abstract = "Within a theoretical context of speech accomodation theory, this study follows Lambert et al.'s (1960) {"}matched-guise{"} technique. Seventy-two African-American students at a mid-south university listened to and evaluated a tape-recorded excerpt of a speech given by Jesse Jackson at the 1996 Democratic National Convention. The first version of the speech was translated into Ebonics. After students listened to the first four-minute speech in Ebonics, students then proceeded to answer a questionnaire concerning the ethos/source credibility and perceived sociability of the speaker. Next, students listened to the same audiotaped speech (given by the same speaker), except the text of the speech was translated (and subsequently delivered) in Standard English. The students then rated this second speaker on those same ethos/source credibility and sociability scales. The speaker who used Standard English was viewed as more credible (i.e., more competent and having a strong character) and sociable than the Ebonics speaker. Both of these scores were significant at the p≤.05 level. Future research replicating these results is urged across other African-American samples.",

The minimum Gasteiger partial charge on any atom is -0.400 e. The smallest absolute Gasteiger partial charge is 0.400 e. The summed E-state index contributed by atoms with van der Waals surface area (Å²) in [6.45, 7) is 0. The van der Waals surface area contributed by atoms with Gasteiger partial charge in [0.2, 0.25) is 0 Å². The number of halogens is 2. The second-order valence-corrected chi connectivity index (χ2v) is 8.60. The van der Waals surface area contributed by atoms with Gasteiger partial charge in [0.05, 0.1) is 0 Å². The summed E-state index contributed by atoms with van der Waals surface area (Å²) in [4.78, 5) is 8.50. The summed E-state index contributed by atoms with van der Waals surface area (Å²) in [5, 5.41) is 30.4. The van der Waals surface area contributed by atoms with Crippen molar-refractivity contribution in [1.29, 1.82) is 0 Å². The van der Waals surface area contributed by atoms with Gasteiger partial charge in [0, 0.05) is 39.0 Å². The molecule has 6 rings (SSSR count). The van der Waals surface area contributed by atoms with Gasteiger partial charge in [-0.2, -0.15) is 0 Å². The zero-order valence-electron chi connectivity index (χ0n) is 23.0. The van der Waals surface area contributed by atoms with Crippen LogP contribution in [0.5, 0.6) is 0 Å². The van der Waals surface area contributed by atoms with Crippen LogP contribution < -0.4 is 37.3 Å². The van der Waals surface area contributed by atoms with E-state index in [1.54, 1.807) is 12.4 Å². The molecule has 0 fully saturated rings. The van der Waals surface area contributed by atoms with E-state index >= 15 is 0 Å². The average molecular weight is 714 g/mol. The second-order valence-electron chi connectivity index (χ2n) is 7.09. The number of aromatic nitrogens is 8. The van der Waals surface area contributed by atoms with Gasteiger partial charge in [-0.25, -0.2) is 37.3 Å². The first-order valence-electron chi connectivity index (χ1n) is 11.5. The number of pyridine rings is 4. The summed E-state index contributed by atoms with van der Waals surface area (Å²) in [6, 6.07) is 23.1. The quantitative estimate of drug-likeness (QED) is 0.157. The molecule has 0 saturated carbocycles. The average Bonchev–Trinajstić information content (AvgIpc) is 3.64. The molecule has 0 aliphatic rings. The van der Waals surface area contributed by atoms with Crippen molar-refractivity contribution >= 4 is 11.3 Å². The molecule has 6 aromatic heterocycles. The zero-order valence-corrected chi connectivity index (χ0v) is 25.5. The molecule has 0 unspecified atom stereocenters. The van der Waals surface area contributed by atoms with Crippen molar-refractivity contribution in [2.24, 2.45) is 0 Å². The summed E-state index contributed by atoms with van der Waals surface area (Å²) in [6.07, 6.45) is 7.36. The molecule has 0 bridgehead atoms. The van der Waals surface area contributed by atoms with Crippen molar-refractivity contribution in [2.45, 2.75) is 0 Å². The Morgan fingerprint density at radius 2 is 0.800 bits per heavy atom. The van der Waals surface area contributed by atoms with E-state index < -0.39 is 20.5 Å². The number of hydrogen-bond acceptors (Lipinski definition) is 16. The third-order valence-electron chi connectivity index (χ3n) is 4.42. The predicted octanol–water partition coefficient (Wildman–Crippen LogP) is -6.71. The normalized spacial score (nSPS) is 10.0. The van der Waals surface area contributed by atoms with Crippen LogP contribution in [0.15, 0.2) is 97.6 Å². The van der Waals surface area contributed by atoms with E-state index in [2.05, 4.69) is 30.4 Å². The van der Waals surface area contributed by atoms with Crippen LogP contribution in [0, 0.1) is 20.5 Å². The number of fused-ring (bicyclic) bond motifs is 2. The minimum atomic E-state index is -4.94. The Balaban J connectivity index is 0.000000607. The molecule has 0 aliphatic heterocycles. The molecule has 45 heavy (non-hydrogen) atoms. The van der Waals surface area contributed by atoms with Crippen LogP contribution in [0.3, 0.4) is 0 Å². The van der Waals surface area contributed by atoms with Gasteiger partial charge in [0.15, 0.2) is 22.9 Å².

author = "Kay Payne and Joe Downing and Fleming, {John Christopher}",
year = "2000",
month = "12",
day = "1",
doi = "10.2190/93U1-0859-0VC3-F5LK",
language = "English (US)",
volume = "30",
pages = "367--383",
journal = "Journal of Technical Writing and Communication",
issn = "0047-2816",
publisher = "Baywood Publishing Co. Inc.",

}

Speaking ebonics in a professional context : The role of ethos/source credibility and perceived sociability of the speaker. / Payne, Kay; Downing, Joe; Fleming, John Christopher.

In: Journal of Technical Writing and Communication, Vol. 30, No. 4, 01.12.2000, p. 367-383.

Research output: Contribution to specialist publicationArticle

TY - GEN

T1 - Speaking ebonics in a professional context

T2 - The role of ethos/source credibility and perceived sociability of the speaker

AU - Payne, Kay

AU - Downing, Joe

AU - Fleming, John Christopher

PY - 2000/12/1

Y1 - 2000/12/1